Prominent fashion hairstylist Sam McKnight, known for his work with celebrities and fashion houses, has been the focus of the latest Somerset House exhibition. The major arts centre invited London College of Fashion media students to explore the exhibition and a content creation workshop, which resulted in a Somerset House social media take over by the students. We explore the results.
The students first explored McKnight’s work and the instrumental role he has played in creating some of the most iconic images in modern popular culture. He previously worked with Princess Diana, Madonna’s Bedtime Stories album cover and Tilda Swinton channelling David Bowie, alongside working on fashion shows from everyone to Vivienne Westwood to Chanel to LCF alumnus Ryan Lo.
The students used material showcased at the exhibition to create content for the takeover. During the workshop, students were taught tips for creating engaging content for social media over different media formats. There were students from both undergraduate and postgraduate media courses. The full list included Creative Direction for Fashion, Fashion Photography, Hair and Makeup for Fashion, Fashion Illustration, Fashion Journalism, Fashion Public Relations and Communication and MA Fashion Media Practice and Criticism, Illustration course leader Sue Dray was also present.
McKnight’s work traces a vast array of movements and hairstyles, from nostalgic to androgynous, romantic to sexy, red to platinum, cataloging the transformative nature of hair within the image. The students also explored some of his countless fashion editorial shoots (including over 190 Vogue covers), advertising campaigns and catwalk shows with supermodels Kate Moss, Linda Evangelista, Christy Turlington and Naomi Campbell.
Clara Searle, BA (Hons) Fashion Illustration student at LCF spoke to us following the workshop.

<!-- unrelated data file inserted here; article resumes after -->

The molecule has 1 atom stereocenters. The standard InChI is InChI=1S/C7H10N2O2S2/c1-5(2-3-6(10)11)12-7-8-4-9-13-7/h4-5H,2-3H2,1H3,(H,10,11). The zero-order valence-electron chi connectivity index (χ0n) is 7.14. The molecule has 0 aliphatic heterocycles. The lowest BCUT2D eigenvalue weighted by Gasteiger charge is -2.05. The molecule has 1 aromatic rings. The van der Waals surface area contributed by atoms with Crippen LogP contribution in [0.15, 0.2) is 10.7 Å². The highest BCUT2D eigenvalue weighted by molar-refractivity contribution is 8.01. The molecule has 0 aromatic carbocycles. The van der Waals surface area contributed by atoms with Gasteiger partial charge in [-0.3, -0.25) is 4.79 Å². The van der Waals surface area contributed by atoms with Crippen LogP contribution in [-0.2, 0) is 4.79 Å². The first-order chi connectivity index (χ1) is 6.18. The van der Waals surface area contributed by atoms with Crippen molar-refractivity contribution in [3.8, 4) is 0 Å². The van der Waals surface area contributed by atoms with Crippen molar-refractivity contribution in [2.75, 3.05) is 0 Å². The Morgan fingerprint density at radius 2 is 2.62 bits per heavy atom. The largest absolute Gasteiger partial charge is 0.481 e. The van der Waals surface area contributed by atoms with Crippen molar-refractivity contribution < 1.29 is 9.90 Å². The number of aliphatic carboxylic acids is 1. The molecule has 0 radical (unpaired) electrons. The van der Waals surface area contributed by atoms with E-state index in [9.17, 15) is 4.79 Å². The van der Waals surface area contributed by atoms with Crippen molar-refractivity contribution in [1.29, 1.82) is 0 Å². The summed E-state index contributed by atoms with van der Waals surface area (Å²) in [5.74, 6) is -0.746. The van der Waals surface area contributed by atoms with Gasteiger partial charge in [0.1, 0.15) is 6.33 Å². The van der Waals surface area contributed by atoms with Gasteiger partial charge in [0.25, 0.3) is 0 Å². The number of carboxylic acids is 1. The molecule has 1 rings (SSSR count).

The images I made were photos of some of the dressed mannequins from the collection. Although I’m a Fashion Illustration student, I’ve also started exploring photography for my FMP. I’ve found that I like working with relatively simple images that focus strongly on composition. I liked how the mannequins allowed me to work with angles and the lighting of the rooms. I took the photos with my iPhone 7 on the camera app and then added a filter using VSCO. After that, I adjust elements such as contrast, saturation, and warmth (still on VSCO). This is how I usually create content for social media.
It was really interesting learning all about the apps and different approaches that Nova takes when it comes to content creation – social media is so important in the art and fashion industry now so it’s great to have had the opportunity to explore it more. It was also good that she recommended different apps to different people and focused on our individual ways of working rather than just giving generic advice. I was really happy to see my work on Somerset House’s Instagram, especially as it was the first image they reposted. It was great seeing so many people like my photo – and then LCF’s Instagram also shared it and that was a nice surprise! It’s very encouraging for me to see my work being appreciated by so many people!
During the workshop, we learned about the curation of Instagram for promoting an exhibition, and the different angles that could be taken to represent this. I discussed ideas with my peers, and experimented with short animations, considering ways we could incorporate text and images to best communicate our ideas. My featured work focused on an unexpected area of the exhibition – the Chanel section of ‘Hair by Sam McKnight’, resonated with my own aesthetic so I took an image to capture this unanticipated detail from the space.
Throughout the workshop, I was able to explore the exhibition to capture different elements which I found most interesting. Some areas, particularly those featuring movement, warranted moving image techniques. For this, I used simple app techniques such as Boomerang, as well as Photoshop animations. My final image was more a consideration of aesthetic curation, so was simply a case of photographing the desired detail and using Instagram edits to create the effect I wanted. Working with Nova was very insightful in relation to the process of working to a brief for an arts organisation such as Somerset House. Before this, I was unaware of some of the restrictions faced in terms of image manipulation for social media when promoting photographic material. It was also great to find out some of the methods Nova uses in her own creation of content for social media!
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